//Q&A with Susan Orlean

Q&A with Susan Orlean

Author Susan Orlean

Photo: Noah Fecks

Susan Orlean’s nonfiction best seller, The Library Book, on one level is about the massive fi re at the Los Angeles Public Library in 1986 and the mystery surrounding who started it. More than 400,000 volumes were destroyed and another 700,000 damaged. Authorities later arrested 28-year-old Harry Peak on suspicion of arson. Peak was eventually released after the district attorney’s office declined to file charges against him.

On another level, the book is a tribute to Orlean’s mother and, on yet another level, an homage to all libraries. “I love hearing how much people love libraries,” Orlean says. It gives me great hope for the future of humankind.”

Orlean was born in Cleveland, grew up in Shaker Heights, and graduated from Shaker Heights High School in 1973, where she was editor-in-chief of the school’s yearbook, The Gristmill. Orlean went on to graduate with honors from the University of Michigan in 1976. She has been a staff writer at The New Yorker since 1992.

Orlean is the author of seven books, including Rin Tin Tin, Saturday Night, and The Orchid Thief, which was made into the Academy Award–winning film, “Adaptation.” She lives with her family in upstate New York.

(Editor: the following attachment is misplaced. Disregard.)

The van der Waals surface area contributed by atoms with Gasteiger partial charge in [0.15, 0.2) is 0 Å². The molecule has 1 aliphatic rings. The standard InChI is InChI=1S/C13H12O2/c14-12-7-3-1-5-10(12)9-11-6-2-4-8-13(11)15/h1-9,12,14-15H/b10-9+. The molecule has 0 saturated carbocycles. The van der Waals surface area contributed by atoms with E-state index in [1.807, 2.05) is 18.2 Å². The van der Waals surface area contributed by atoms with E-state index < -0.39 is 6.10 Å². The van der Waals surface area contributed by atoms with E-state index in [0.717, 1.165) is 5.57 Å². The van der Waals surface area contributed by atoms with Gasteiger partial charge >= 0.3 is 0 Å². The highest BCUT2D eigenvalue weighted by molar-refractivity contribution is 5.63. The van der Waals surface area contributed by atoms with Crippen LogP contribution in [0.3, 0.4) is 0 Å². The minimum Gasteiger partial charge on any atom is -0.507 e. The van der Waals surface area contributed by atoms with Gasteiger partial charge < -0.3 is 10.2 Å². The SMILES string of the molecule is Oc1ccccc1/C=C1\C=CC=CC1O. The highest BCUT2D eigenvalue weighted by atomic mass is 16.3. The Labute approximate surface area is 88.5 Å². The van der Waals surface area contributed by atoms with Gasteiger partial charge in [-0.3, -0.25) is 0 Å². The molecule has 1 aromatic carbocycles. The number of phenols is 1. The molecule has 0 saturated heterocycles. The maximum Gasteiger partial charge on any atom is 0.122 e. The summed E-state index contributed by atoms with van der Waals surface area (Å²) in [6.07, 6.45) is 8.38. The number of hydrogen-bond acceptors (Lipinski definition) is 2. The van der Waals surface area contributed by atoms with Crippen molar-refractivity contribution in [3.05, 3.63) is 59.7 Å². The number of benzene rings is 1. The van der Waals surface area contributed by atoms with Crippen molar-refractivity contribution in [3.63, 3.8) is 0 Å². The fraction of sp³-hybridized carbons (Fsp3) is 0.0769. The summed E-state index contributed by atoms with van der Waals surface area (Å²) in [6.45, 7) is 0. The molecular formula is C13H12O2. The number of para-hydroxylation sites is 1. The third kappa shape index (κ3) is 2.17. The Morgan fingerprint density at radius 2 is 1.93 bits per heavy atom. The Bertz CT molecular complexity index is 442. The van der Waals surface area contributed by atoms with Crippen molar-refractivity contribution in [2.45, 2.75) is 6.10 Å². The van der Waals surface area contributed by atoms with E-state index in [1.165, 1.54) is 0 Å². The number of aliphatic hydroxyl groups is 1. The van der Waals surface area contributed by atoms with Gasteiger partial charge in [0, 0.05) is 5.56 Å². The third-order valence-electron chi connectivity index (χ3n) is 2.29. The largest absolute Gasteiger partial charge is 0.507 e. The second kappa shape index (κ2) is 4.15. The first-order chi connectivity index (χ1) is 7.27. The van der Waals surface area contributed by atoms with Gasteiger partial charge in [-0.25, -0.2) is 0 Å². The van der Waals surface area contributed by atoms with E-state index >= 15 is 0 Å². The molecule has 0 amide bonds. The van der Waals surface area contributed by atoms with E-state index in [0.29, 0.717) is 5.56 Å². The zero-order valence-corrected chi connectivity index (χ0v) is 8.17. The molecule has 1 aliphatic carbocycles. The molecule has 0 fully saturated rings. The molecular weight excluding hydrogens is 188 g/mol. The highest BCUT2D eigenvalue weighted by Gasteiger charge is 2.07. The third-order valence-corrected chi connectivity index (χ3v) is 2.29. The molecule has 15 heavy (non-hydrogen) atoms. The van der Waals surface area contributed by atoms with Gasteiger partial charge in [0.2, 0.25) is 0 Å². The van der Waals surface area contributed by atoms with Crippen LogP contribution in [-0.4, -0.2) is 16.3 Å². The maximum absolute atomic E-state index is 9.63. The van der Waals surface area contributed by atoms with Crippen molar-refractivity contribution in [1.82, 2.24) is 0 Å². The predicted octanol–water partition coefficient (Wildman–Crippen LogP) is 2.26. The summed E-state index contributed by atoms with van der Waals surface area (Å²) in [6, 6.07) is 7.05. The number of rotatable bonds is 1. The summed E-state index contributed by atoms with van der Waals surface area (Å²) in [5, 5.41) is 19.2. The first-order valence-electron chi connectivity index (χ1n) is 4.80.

The Library Book was applauded by critics when it debuted in October 2018, hitting the best-seller list shortly thereafter. Shaker Library and the Shaker Schools Foundation will sponsor the author’s visit to Shaker Heights on Tuesday, October 15 at 7 pm at Shaker Middle School, where Orlean will speak and sign copies of her books. Tickets are free; however, registration at shakerlibrary.org is required. Margaret Simon, public relations manager for the Library, interviewed Orlean shortly before her visit.

We were thrilled to read in The New York Times last year that the Bertram Woods Branch of the Shaker Library remains your favorite library. Can you share any particular memory?

All of my many visits blur together as one big memory of the experience of being at the library – that feeling of anticipation and excitement and possibility. I also remember the first time the children’s librarian realized I was able to look at books that were more “adult.” I’ll never forget her walking me over to pick a book off those shelves. It felt momentous!